Friday, August 28, 2009

IFLA Reports: Information Literacy logo session

This is the last long report from the IFLA/ World Library and Information Conference taking place in Milan, Italy, but I'll be doing a few shorter ones e.g. of a couple of posters.

This was a session on Wednesday focusing on use of the international UNESCO/IFLA information literacy logo (shown here). This logo was identified through a competition and judged by an international panel (including me). The logo website is at and you can download it in various formats and with "information literacy" in several languages. The idea is that people worldwide start using it, so that awareness of information literacy grows, and people also find it useful as a simple logo for branding.
Linda Goff started by explaining how the logo was chosen and gave an example of how she was using it as part of a big poster she has up in her university. She then handed over to Jesus Lau who talked about How to brand and market information literacy with the information literacy logo. He and Linda have been developing a marketing toolkit for the logo. This is not yet available, but I will blog it when it is.
Jesus started by talking about marketing, and giving a short introduction to that. As a shortcut, I will link to my own website that introduces marketing. I haven't updated it for a while, so the links may not work, but the main thing is the pages on key marketing aspects, and those are still valid (and short!). So, if you don't know what marketing is, feel free to divert to at this point.
Jesus went on to talk more specifically about information literacy and marketing. He encouraged people to think of problems and objectives in terms of marketing e.g. segmenting your market according to their characteristics and needs, looking at the place of delivery and whether it meets requirements and expectations etc. He talked hrough stages of identifying needs, refining your information literacy "service" and communicating your message. I would add that you also need to think of educational aspects, when you start doing indepth information literacy work, as you may want to challenge and change ideas through your teaching (not just please people!)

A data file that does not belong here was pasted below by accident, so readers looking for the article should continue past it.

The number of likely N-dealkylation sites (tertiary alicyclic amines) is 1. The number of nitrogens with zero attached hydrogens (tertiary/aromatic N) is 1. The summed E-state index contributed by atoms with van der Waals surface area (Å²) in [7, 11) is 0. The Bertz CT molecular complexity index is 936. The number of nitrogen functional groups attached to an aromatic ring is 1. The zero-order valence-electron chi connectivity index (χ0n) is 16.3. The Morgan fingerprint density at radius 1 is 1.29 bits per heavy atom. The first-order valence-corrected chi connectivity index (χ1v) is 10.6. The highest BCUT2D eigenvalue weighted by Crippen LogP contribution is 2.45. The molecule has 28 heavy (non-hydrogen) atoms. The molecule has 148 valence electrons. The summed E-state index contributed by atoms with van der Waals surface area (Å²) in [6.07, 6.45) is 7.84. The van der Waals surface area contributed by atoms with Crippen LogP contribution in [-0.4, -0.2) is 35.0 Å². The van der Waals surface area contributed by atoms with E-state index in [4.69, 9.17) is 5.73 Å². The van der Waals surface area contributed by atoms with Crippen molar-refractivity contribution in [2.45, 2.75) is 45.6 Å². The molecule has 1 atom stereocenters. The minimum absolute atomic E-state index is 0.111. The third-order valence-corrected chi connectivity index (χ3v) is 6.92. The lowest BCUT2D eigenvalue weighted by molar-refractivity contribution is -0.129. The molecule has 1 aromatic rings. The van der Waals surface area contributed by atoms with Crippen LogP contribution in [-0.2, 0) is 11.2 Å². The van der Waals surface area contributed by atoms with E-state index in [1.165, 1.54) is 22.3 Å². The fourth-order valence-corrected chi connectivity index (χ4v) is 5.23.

Branding is particularly relevant for the information literacy logo. It means creating a strong connection between the logo, the marketing efforts and the IL "service" you provide. Branding needs to be consistent and persistent to be successful, so Jesus suggested putting it on business cards, banners, pens, flyers, website etc., so people recognise it and understand its meaning. There will be some templates in the toolkit that he is producing. Jesus talked about getting your promotional message right and using appropriate channels, including social media such as Twitter. He advocated using the mass media (e.g. using free opportunities, sending press releases and getting on local radio). Don't neglect also to publish anything appropriate in the Infolit global directory (

If many people use it internationally, theinformation literacy logo will make it easier to communicate about information literacy, including with people and organisations you want to influence. The goal is to make it internationally familiar like the "i" for information symbol.
There was then a session for people to exchange ideas about marketing using the logo. I was deliquent and was talking to people about other things (other information literacy things, I hasten to add). However I have used the logo; you can see it on this blog's home page and also on teh CILR Ning, it is on the Information Literacy in Second Life calendar and I used it on posters for the recent information literacy seminar. However, I realised that we haven't really used it inside my university.
Just a couple of ideas from other people at the session: A medical librarian putting forward the slogan "we save lives with information literacy"; using the logo to create awareness with administrators; another slogan "As to me, all I know is that what I want to know, I get from IL" (after Socrates); someone from Cote d'Ivoire talking about using it on material from a training session. I and Lisa Hinchliffe suggested on setting up an online shop on one of the internet stores, with information literacy branded t-shirts, bags etc. and we are going to see if we can do that (I think the issue will be working out an account that doesn't infringe some IFLA bye-law).
There was a call to translate the logo toolkit, and more translations of the phrase "information literacy" were gathered. I will also point to these when they go online.

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